Thursday, 22 December 2011

Last-Year Reads: Betty and Lionheart Magazines

I mentioned my fondness for Frankie magazine in my last post. That gives only the slightest hint at what is a pretty serious magazine addiction. Bliss, Sugar, Mizz and Just Seventeen all advised me - wrongly or rightly - through my teenage years. Four years of jumpers and woolly socks wearing while at university in Edinburgh were punctuated by escaping into the glamorous world of Vogue. I moved to London and acquired a Time Out subscription. I hung around in fancy newsagents and fell in love with Lula. I turned 30, developed a new interest in homewares and the Living Etc and Elle Deco subscriptions duly followed. The list keeps on growing: I'm currently aspiring to live in the pages of The Gentlewomen and, of course, I have the pleasure of helping the very talented team at Oh Comely. I'm not exactly sure why I like magazines so much. I like the excitement of turning the page and the possibility of new places, people and trends to be discovered. And, I guess, I like surrounding myself with 'stuff', be that books or clothes or magazine. That was all a very long winded way of saying that I'm a sucker for any fresh print publications that may come my way, and hence this post about two new print magazines: Betty and Lionheart.

I'd read issues one and two of Betty online, admired their style, and wanted to see how it worked physically. It's every bit as pretty in the flesh.

Their real strength is in the fashion pages: if you like the look of blogs like Wish Wish Wish and Wayward Daughter, Betty's sweet style is sure to appeal. There's also interviews with people like Emma Block, Elizabeth Lau and Donna Wilson, leading to a slight (66 pages) but focused magazine - you can perfectly picture a Betty kind of girl (and not just in the Clueless definition of a 'Betty').

If I was a few years longer, I'd probably want the Betty girls to be my best friends.

I heard about Lionheart magazine from no other than Pat Albeck when I interviewed her for issue 7 of Oh Comely, and had been curiously following its progress via its blog ever since. The magazine is the work/passion of one writer, Helen Martin, and I'm full of admiration for all the love she has poured into its pages, and the sheer amount of work it must have taken to produce this publication. It's a slightly older and more word heavy magazine than Betty which features interviews with people like Pat, Bleubird's Miss James Kicinski and Emma Block (again) alongside beautiful illustrations. The first issue has the theme of Bravery - if you start your own magazine that's a pretty apt theme - but is packed full of different ideas. I'll be really interested in seeing how these all settle down and how the magazine finds its voice (or should that be roar?) in future issues.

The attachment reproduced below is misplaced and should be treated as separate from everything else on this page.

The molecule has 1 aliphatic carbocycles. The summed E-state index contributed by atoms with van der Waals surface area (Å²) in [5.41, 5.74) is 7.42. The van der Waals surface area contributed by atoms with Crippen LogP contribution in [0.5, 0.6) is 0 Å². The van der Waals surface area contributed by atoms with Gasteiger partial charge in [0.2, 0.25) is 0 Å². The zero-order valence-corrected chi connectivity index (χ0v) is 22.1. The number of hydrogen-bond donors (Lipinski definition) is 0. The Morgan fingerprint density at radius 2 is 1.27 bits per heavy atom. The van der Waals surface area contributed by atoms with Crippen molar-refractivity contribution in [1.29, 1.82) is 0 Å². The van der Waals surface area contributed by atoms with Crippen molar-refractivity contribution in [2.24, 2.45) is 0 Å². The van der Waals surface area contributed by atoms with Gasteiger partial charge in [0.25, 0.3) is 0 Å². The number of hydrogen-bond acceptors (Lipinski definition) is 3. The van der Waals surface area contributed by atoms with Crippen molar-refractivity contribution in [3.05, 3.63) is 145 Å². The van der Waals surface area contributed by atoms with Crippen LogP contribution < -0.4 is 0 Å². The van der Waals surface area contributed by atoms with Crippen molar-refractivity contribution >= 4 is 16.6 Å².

Both magazines share an interest in fashion and design, illustration, cooking and crafting. I really like the way the varied nature of blogs seems to be influencing the subject matter of these magazines and result in things made by women for women to read that don't involve diets, sex and celebrities. And endpapers. I'm not sure if endpapers is the correct terminology for magazines, but the printed inside covers of both these magazines are beautiful. You don't get that with Cosmopolitan. 

1 comment:

  1. These look like good companions to my oh comely subscription :) I totally agree they are vastly superior to cosmo and the like, i can't bear to buy those mags anymore unless a very long train journey lies ahead!


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